Found a good article from Honda discussing the advantages of a 5-link suspension. Check it out if you're curious.

http://world.honda.com/news/1997/t970702b.html
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Post Options Post Options   Thanks (0) Thanks(0)   Quote ErikHardy Quote  Post ReplyReply Direct Link To This Post Posted: Dec/02/2011 at 7:24pm
Originally posted by schooter schooter wrote:


 I could easily be missing something in the geometry but it just seems that this 5-link doesn't take advantage of the potential geometry that could be setup. 
What potential geometry are you referring to?

18" of travel is a shampooton of travel for that trackwidth. As mentioned before a 3 link would have excessive toe changes at the upper/lower limits of the suspension. At 12inches of travel, our toe change (3 link) gets rather excessive. An additional toe link would be nice but I don't think its worth the added cost and complexity.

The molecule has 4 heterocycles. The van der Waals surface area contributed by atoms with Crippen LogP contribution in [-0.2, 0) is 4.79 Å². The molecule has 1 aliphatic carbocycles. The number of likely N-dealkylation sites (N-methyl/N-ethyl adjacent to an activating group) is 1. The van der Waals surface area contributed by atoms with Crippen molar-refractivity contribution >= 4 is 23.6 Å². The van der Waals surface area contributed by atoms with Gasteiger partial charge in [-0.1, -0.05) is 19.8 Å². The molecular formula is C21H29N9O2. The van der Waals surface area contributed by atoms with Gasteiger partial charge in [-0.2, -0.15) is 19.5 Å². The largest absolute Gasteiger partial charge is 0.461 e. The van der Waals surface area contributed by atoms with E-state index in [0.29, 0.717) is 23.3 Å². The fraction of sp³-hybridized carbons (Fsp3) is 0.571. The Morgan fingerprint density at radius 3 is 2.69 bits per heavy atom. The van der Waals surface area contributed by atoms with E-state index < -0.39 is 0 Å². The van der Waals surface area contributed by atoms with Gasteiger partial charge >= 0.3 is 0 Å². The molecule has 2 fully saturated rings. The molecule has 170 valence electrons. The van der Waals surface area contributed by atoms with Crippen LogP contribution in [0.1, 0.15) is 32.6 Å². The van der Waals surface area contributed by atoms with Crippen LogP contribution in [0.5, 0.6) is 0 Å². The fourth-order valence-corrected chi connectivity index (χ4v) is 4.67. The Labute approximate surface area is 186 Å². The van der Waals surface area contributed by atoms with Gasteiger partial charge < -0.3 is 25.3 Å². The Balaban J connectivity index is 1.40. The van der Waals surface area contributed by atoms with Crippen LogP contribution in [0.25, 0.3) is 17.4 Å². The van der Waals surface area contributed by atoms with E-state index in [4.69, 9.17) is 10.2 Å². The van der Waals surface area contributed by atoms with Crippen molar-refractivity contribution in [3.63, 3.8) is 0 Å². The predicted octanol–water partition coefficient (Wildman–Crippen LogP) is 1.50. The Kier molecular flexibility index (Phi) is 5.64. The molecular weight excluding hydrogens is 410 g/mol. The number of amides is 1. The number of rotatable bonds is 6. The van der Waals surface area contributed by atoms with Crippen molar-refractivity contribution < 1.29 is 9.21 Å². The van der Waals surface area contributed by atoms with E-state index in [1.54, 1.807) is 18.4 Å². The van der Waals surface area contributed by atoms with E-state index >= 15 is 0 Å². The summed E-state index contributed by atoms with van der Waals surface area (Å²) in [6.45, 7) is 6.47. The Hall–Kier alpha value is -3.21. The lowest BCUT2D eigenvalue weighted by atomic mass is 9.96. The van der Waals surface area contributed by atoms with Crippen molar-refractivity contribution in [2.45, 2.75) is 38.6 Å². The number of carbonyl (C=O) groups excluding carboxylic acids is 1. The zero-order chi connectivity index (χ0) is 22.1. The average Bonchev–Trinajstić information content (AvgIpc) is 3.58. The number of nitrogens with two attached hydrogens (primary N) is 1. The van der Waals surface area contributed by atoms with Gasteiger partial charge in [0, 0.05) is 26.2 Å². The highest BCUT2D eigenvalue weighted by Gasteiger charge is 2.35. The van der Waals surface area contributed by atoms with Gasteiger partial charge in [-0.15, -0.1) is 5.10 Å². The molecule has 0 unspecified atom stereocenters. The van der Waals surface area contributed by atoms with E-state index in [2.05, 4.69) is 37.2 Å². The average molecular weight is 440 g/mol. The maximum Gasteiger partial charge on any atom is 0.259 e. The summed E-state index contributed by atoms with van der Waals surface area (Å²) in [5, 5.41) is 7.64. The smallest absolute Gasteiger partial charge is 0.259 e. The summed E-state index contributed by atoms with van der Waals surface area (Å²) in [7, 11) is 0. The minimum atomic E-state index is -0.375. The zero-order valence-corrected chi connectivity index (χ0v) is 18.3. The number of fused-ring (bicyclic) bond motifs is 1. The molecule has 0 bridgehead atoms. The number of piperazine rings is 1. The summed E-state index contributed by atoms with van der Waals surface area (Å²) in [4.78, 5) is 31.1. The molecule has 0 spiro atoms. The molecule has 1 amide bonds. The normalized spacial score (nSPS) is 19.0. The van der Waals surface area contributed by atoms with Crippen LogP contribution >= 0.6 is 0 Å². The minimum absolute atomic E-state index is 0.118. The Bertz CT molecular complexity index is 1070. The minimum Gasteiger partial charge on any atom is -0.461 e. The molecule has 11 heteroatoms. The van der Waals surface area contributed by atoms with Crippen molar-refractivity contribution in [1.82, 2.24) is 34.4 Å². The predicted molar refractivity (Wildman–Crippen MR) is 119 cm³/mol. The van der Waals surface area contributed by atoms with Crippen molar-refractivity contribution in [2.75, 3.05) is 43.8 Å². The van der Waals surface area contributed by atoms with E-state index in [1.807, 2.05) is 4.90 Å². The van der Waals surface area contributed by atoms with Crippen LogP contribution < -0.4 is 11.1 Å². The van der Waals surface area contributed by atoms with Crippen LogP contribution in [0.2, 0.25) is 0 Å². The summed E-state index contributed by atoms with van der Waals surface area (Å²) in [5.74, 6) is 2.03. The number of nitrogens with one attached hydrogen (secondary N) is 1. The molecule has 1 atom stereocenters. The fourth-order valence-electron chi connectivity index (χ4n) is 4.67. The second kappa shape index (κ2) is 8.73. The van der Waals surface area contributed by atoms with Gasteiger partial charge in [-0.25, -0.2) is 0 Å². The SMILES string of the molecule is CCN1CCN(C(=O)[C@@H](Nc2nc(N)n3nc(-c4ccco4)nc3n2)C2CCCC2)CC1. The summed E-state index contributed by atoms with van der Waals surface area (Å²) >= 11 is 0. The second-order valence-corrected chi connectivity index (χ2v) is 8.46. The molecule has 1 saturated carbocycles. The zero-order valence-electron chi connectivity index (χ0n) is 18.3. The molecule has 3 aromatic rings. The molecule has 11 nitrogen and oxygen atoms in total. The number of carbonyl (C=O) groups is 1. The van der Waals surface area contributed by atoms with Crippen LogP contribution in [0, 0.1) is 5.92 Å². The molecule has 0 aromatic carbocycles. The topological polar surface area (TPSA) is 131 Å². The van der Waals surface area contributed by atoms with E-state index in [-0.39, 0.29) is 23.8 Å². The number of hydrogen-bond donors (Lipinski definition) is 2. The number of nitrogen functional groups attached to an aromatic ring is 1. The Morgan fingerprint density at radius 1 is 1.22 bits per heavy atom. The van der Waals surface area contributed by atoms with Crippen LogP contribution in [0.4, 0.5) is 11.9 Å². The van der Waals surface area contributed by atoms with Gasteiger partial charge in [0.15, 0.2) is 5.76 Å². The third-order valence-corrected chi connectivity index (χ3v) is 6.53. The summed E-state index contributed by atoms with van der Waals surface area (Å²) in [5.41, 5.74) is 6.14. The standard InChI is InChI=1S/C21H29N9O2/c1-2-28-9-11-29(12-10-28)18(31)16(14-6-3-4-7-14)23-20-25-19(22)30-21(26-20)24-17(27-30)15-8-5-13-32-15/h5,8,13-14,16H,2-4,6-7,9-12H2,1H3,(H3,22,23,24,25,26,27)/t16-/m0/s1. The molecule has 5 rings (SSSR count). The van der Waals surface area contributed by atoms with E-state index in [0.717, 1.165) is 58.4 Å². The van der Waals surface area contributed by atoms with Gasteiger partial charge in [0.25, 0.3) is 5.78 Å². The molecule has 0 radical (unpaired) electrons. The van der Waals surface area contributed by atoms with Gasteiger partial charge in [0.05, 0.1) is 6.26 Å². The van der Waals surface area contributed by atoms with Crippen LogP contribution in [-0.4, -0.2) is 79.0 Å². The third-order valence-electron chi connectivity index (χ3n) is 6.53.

I might be missing something but with that trackwidth and 18" of travel a 5 link is there only acceptable solution. Why they chose 18" might be the real question, seems a bit much for that vehicle. Marketing? Maybe. The new Cruze has a Watts link, I'm still pondering about that one.
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Post Options Post Options   Thanks (0) Thanks(0)   Quote schooter Quote  Post ReplyReply Direct Link To This Post Posted: Dec/02/2011 at 9:58pm